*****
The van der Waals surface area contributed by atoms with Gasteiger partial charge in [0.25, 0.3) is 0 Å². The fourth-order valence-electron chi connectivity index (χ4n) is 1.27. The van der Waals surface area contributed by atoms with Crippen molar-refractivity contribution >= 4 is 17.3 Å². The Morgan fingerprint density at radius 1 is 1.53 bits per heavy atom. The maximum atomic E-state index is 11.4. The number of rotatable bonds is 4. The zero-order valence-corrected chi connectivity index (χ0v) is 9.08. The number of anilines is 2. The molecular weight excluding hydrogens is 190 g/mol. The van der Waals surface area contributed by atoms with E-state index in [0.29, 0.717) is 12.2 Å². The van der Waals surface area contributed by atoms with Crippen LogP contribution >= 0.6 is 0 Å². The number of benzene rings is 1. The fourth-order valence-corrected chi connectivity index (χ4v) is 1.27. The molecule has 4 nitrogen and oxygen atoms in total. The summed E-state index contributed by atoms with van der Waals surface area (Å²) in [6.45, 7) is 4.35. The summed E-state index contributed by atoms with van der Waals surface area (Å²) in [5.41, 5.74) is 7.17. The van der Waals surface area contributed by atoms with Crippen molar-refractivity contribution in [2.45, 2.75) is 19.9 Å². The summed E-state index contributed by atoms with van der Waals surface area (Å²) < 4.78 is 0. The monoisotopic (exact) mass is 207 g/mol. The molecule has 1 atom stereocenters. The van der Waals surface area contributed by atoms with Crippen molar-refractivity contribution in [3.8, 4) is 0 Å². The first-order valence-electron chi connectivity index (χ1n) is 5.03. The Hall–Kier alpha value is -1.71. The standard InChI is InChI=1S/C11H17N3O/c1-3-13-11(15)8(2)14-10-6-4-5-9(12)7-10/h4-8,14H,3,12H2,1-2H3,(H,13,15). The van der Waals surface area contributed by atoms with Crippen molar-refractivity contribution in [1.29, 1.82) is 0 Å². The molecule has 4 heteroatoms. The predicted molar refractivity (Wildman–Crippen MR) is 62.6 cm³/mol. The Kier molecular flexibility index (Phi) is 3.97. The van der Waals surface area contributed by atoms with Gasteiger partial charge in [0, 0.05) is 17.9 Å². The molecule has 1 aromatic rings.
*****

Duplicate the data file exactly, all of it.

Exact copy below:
The van der Waals surface area contributed by atoms with Gasteiger partial charge in [0.25, 0.3) is 0 Å². The fourth-order valence-electron chi connectivity index (χ4n) is 1.27. The van der Waals surface area contributed by atoms with Crippen molar-refractivity contribution >= 4 is 17.3 Å². The Morgan fingerprint density at radius 1 is 1.53 bits per heavy atom. The maximum atomic E-state index is 11.4. The number of rotatable bonds is 4. The zero-order valence-corrected chi connectivity index (χ0v) is 9.08. The number of anilines is 2. The molecular weight excluding hydrogens is 190 g/mol. The van der Waals surface area contributed by atoms with E-state index in [0.29, 0.717) is 12.2 Å². The van der Waals surface area contributed by atoms with Crippen LogP contribution >= 0.6 is 0 Å². The number of benzene rings is 1. The fourth-order valence-corrected chi connectivity index (χ4v) is 1.27. The molecule has 4 nitrogen and oxygen atoms in total. The summed E-state index contributed by atoms with van der Waals surface area (Å²) in [6.45, 7) is 4.35. The summed E-state index contributed by atoms with van der Waals surface area (Å²) in [5.41, 5.74) is 7.17. The van der Waals surface area contributed by atoms with Crippen molar-refractivity contribution in [2.45, 2.75) is 19.9 Å². The summed E-state index contributed by atoms with van der Waals surface area (Å²) < 4.78 is 0. The monoisotopic (exact) mass is 207 g/mol. The molecule has 1 atom stereocenters. The van der Waals surface area contributed by atoms with Crippen molar-refractivity contribution in [3.8, 4) is 0 Å². The first-order valence-electron chi connectivity index (χ1n) is 5.03. The Hall–Kier alpha value is -1.71. The standard InChI is InChI=1S/C11H17N3O/c1-3-13-11(15)8(2)14-10-6-4-5-9(12)7-10/h4-8,14H,3,12H2,1-2H3,(H,13,15). The van der Waals surface area contributed by atoms with Crippen molar-refractivity contribution in [1.29, 1.82) is 0 Å². The molecule has 4 heteroatoms. The predicted molar refractivity (Wildman–Crippen MR) is 62.6 cm³/mol. The Kier molecular flexibility index (Phi) is 3.97. The van der Waals surface area contributed by atoms with Gasteiger partial charge in [0, 0.05) is 17.9 Å². The molecule has 1 aromatic rings.